King Boxer review by Drunky

Wise man once say you have to like kung fu movies in order to like kung fu movies.

I wouldnt consider myself a kung fu fan, nor much of a DVD collector, but somehow Ive managed to accumulate most of Bruce Lees films and quite a bit of Jackie Chans early work. I blame the dorky voices in my head. My attempts to suppress them with self-medication have thus far been unsuccessful. Next I think Ill try pointy objects.

Generally I like my kung fu served with light seasoning: funny, whimsical, or maybe even a bit silly. They compliment each other well. Jackie Chan knew this. When kung fu movies try and go serious, I have a hard time stomaching it. I dont know if it is the unfamiliar body language used by Chinese actors, the dubbed voices, or the unrealistic jumps but a serious vibe just doesnt fly.

King Boxer goes serious. Plenty of drama and some violent gore. The plot is your standard kung fu fare: student is good at kung fu but not great, childhood teacher sends him to train with a greater master to beat bad dudes at upcoming tournament, bad dudes do bad stuff throughout, student gets into various fights, and theres a girl interest.

I am told that King Boxer (formerly known as Five Fingers of Death) is a kung fu classic. The one that started it all is one phrase used. Im inclined to believe them. Mainly because if you are familiar with the Kill Bill movies, you will see in those films quite a bit of homage paid to King Boxer (e.g. the music and the spraying blood).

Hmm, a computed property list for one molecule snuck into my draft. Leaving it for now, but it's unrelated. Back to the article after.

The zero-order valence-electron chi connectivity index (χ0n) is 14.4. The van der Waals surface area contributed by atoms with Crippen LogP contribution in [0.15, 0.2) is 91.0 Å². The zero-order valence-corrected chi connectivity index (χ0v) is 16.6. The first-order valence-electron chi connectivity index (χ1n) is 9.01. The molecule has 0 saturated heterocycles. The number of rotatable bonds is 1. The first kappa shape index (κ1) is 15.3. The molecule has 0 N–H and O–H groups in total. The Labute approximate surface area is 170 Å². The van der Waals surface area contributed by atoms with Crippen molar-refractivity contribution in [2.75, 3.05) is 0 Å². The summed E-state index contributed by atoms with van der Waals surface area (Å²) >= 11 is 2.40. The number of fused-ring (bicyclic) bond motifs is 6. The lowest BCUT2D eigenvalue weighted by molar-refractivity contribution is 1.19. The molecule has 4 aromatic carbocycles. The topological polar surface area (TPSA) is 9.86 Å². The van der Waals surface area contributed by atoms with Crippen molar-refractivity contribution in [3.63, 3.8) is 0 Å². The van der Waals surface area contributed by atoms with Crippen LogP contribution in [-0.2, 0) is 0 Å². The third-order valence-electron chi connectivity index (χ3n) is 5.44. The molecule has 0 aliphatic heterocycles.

King Boxer is solid. I start to tune out some of the cheesy drama, but its got all the essentials for good kung fu: good fight choreography and interesting characters with a little depth to them. And I dont know what digital remastering entails but I will say that this DVD looks fantastic for a Chinese flick from 1972. And of course the voice-overs are done by the same familiar group of guys who somehow seem to get the job for every kung fu flick Ive ever seen. This can really jam you up if the guy doing the voice for the hero in a flick youve seen plenty of times gets the voice role of bad guy in another flick. Hey thats a good guy voice! youll say out loud, or at least as well as you can say it with a mouth full of animal crackers.

I am contractually obligated to tell you about the DVD features. Damn the man. This is a brand new release by the way. There are some interviews with the directors and some kung fu film scholars that I surprisingly enjoyed. And get this - they actually got Quentin Tarantino to do full-feature commentary. The only thing more impressive than that will be if you can actually listen to Tarantino talk for 90 minutes without getting any ear blood on your couch.

6 out of 10 Jackasses
blog comments powered by Disqus